- Denzel Washington
- Denzel Washington, Forest Whitaker, Nate Parker, Jurnee Smollett, Denzel Whitaker, John Heard
- 123 min.
- Release Date
The Great Debaters is a feel-good drama about the lives of an all-Black debate team in the Jim Crow South. Oprah Winfrey’s company Harpo Films produced the picture, giving directing privileges to second-time director Denzel Washington, who also stars. It follows a traditional sports movie narrative, showing us the team’s competitive and inner struggles, offering some profound experience with which these debaters use to reinforce their arguments. But this is not a movie about their love of debate; rather, it’s an argument for equal opportunity education—and who can debate against that?
The movie begins in Marshall, Texas, circa 1935. Washington, who’s having a great year after his bravado work in American Gangster, plays Wiley College professor Melvin Tolson. He follows the Hollywood Manual to Portraying Great Teachers Guidebook and steps up on tables, lectures with a boom, and challenges his students to think—all wonderful characteristics for a teacher, and handled magnificently with Washington’s affinity for speaking confident, knowing dialogue. Tolson would later become a renowned writer and release several poetry collections and epic poems, but first, he was a rabble-rouser of sorts, bringing together Black and white farmers to form a sharecropper’s union under the nose of his opposition, Sheriff Dozier (John Heard). Those are his nighttime activities, whereas during the day, at Wiley, he holds try-outs for the debate team. He remains secretive, honorable, and well-intentioned, especially when his politics come into question, yet he insists on leaving them outside the classroom.
His team is assembled with four members, two lead debaters, and two alternates: Hamilton Burgess (Jermaine Williams), the returning champion; Henry Lowe (Nate Parker), whose nightlife consists of women and drink and loud music; Samantha Booke (Jurnee Smollett), an alternate who should be a lead; and James Farmer Jr. (Denzel Whitaker, who is of no relation, nor is he named after either of his costars) is the team’s quiet researcher. James Jr. remains the film’s centerpiece, hoping to impress his professor-preacher father (Forest Whitaker) while finally gaining enough confidence in himself to debate heartily. Of course, living in Texas in the ‘30s doesn’t make it easy. He sees horrible signs of racism everywhere, reflected in his team’s arguments and personal troubles. Despite his family’s renowned intellectual accomplishments, their ancestors were likely slaves, and the South remains unwilling to think otherwise.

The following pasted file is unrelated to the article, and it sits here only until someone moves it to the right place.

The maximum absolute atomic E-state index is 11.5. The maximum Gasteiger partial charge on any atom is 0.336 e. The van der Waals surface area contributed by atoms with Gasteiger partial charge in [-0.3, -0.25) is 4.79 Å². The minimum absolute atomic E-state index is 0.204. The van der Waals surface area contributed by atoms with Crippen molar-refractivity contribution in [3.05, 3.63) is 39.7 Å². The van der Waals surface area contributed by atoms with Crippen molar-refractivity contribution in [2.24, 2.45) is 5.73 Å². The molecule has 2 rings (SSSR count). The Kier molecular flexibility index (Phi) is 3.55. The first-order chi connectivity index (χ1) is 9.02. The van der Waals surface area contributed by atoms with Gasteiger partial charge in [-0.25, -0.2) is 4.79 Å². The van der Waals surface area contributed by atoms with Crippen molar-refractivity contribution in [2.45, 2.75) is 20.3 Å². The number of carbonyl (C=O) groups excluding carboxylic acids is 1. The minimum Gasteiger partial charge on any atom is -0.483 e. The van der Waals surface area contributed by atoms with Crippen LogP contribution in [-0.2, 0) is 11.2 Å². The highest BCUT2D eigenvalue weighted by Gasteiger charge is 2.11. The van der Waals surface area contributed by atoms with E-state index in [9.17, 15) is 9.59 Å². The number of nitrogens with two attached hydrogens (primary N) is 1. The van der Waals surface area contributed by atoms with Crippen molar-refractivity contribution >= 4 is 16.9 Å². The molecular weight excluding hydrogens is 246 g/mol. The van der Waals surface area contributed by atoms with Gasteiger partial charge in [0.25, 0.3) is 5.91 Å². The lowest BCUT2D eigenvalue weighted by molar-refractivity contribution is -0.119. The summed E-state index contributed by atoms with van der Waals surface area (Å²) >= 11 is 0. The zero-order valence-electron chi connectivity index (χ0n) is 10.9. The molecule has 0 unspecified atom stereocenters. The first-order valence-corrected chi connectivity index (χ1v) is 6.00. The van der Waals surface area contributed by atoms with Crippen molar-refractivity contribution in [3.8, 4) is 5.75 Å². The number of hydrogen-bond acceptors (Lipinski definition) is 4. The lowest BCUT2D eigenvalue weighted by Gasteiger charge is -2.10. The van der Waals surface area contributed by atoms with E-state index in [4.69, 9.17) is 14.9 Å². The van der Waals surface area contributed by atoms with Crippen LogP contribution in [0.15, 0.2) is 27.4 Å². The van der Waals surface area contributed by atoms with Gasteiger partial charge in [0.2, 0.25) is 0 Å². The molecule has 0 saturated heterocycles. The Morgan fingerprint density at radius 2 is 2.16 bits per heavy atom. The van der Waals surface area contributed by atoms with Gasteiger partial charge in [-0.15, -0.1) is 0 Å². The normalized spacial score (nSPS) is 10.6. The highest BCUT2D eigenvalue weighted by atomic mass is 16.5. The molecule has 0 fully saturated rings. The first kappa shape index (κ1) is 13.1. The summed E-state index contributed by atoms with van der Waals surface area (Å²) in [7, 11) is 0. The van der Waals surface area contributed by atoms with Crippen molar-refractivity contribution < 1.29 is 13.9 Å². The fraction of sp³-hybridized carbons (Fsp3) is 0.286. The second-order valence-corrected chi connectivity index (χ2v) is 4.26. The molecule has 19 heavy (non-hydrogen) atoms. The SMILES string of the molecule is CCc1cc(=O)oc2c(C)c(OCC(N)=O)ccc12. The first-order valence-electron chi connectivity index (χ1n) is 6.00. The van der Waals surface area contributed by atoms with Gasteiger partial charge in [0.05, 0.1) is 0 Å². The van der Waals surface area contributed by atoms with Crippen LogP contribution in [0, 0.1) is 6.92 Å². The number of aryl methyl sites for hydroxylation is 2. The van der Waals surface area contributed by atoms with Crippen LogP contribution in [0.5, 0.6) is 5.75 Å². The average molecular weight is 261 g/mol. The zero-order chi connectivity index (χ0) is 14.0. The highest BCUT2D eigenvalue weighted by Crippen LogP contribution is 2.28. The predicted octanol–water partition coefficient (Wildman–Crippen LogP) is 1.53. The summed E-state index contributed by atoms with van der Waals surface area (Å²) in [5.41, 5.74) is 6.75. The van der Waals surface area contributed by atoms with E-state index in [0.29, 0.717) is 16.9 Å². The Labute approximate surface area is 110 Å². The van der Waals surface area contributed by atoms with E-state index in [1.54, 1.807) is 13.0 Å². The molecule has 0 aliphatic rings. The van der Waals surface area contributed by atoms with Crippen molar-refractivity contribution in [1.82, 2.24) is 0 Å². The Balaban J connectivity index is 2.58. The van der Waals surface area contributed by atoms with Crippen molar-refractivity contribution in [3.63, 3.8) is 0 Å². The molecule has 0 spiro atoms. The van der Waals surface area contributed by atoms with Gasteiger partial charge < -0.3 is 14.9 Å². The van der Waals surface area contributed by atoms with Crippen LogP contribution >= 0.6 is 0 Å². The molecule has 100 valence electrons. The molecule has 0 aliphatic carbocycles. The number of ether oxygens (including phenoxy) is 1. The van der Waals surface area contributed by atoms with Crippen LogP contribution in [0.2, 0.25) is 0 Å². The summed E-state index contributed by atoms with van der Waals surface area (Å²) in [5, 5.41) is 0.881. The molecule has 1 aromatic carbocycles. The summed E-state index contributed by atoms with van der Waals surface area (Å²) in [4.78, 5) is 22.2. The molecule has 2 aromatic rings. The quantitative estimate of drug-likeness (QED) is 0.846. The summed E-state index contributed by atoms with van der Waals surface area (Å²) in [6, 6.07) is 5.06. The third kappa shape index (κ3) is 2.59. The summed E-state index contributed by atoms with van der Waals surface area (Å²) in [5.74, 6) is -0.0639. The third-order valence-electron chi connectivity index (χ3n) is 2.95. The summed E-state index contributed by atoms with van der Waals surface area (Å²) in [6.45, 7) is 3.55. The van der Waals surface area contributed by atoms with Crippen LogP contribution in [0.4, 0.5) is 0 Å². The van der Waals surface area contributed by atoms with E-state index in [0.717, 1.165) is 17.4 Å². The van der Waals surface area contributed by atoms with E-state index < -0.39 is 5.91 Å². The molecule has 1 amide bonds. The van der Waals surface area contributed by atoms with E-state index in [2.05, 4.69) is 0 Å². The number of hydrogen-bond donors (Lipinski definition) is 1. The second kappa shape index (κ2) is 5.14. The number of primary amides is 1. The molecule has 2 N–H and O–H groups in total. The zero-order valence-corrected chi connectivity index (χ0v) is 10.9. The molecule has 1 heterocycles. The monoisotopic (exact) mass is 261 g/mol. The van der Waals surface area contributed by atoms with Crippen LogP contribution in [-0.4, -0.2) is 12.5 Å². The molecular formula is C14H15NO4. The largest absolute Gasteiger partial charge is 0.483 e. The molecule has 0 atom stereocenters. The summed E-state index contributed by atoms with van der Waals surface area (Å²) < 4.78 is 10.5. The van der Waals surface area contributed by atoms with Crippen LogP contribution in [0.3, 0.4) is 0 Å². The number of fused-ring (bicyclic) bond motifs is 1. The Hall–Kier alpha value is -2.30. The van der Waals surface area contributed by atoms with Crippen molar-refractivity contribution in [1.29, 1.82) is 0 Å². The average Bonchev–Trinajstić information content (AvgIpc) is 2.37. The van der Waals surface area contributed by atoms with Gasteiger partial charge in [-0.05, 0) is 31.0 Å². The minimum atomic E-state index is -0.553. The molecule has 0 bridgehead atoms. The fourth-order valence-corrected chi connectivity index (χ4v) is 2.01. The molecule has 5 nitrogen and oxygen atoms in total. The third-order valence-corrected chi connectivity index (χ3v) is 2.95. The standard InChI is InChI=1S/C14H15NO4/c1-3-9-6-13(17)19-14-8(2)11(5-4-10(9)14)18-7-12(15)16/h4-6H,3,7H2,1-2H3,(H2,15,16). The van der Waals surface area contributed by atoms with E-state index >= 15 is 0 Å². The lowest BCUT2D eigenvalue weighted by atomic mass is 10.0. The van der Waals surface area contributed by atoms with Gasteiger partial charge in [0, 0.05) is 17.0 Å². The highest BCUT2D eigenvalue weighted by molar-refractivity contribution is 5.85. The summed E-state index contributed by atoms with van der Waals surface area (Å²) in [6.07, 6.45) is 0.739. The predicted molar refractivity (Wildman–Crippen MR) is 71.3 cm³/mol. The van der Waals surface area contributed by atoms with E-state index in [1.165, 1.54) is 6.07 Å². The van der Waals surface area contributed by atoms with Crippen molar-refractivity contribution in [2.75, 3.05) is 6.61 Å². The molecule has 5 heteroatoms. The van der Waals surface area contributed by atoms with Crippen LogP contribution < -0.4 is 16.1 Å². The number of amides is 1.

In one scene, while Tolson drives his crew across the country from competition to competition, they come upon a late-night lynching mob. Earlier in the film, Tolson educates on the history of the verb “lynch,” as it derives from the hideous acts of American Revolutionary Charles Lynch. We see how the South has kept up with Lynch’s practices when the mob hangs and burns to death a young Black man. Seared into the brains of the debate team, such imagery nearly breaks the team apart. But instead, it helps them win a national championship.
And what about those debates? Why do Washington and screenwriter Robert Eisele have their debate team argue only the positive side of every argument? If you’re familiar with debate teams, you know that sometimes beliefs and the assigned stance do not coincide, challenging the team’s ability to argue rather than testing their convictions. It’s just dumb luck, I suppose, that Tolson’s team always debates issues in favor of racial equality. (Then again, it would be awkward if they had to argue against it.) Even though the title is The Great Debaters, this isn’t a movie about the sport of debate.
We remain hinged to formulaic movie ideals of inspirational storytelling, but we’re also immersed in some nightmarish truths in American history, namely how intolerance and cowardice are bred by ignorance. Of course, this isn’t a film where the team can out-debate Southern racism, convince the small-minded Sheriff of the error of his ways, or single-handedly spread a desire for knowledge throughout the South. The movie’s embrace of clichés is minor compared to its moving argument and the well-represented period in which the film discusses it. Washington hasn’t made a flawless movie. It has logic problems, and historical contradictions amassing throughout that might irritate some viewers. Despite heavy motifs, I would call The Great Debaters light entertainment, in its most substantial-yet-accessible form.